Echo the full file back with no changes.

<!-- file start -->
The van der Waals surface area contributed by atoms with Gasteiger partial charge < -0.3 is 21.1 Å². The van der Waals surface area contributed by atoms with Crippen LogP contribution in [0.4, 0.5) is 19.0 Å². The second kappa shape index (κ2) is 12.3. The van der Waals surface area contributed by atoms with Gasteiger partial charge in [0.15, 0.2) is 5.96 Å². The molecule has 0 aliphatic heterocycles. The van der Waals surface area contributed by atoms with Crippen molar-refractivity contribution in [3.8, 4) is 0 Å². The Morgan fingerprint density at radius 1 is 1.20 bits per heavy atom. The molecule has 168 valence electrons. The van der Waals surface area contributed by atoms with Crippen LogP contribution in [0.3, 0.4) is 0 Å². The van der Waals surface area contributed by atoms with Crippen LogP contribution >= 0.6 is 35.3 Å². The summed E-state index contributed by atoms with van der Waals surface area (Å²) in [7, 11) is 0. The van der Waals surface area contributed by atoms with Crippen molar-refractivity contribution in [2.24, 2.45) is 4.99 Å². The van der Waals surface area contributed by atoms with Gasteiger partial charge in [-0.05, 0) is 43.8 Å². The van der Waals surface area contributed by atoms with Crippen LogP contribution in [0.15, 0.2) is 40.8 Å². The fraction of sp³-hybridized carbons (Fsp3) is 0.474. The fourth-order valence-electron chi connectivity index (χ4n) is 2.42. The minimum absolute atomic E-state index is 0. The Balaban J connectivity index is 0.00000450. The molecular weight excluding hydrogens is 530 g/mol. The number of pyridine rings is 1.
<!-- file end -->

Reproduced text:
The van der Waals surface area contributed by atoms with Gasteiger partial charge < -0.3 is 21.1 Å². The van der Waals surface area contributed by atoms with Crippen LogP contribution in [0.4, 0.5) is 19.0 Å². The second kappa shape index (κ2) is 12.3. The van der Waals surface area contributed by atoms with Gasteiger partial charge in [0.15, 0.2) is 5.96 Å². The molecule has 0 aliphatic heterocycles. The van der Waals surface area contributed by atoms with Crippen molar-refractivity contribution in [3.8, 4) is 0 Å². The Morgan fingerprint density at radius 1 is 1.20 bits per heavy atom. The molecule has 168 valence electrons. The van der Waals surface area contributed by atoms with Crippen LogP contribution in [0.3, 0.4) is 0 Å². The van der Waals surface area contributed by atoms with Crippen LogP contribution >= 0.6 is 35.3 Å². The summed E-state index contributed by atoms with van der Waals surface area (Å²) in [7, 11) is 0. The van der Waals surface area contributed by atoms with Crippen molar-refractivity contribution in [2.24, 2.45) is 4.99 Å². The van der Waals surface area contributed by atoms with Gasteiger partial charge in [-0.05, 0) is 43.8 Å². The van der Waals surface area contributed by atoms with Crippen LogP contribution in [0.15, 0.2) is 40.8 Å². The fraction of sp³-hybridized carbons (Fsp3) is 0.474. The fourth-order valence-electron chi connectivity index (χ4n) is 2.42. The minimum absolute atomic E-state index is 0. The Balaban J connectivity index is 0.00000450. The molecular weight excluding hydrogens is 530 g/mol. The number of pyridine rings is 1.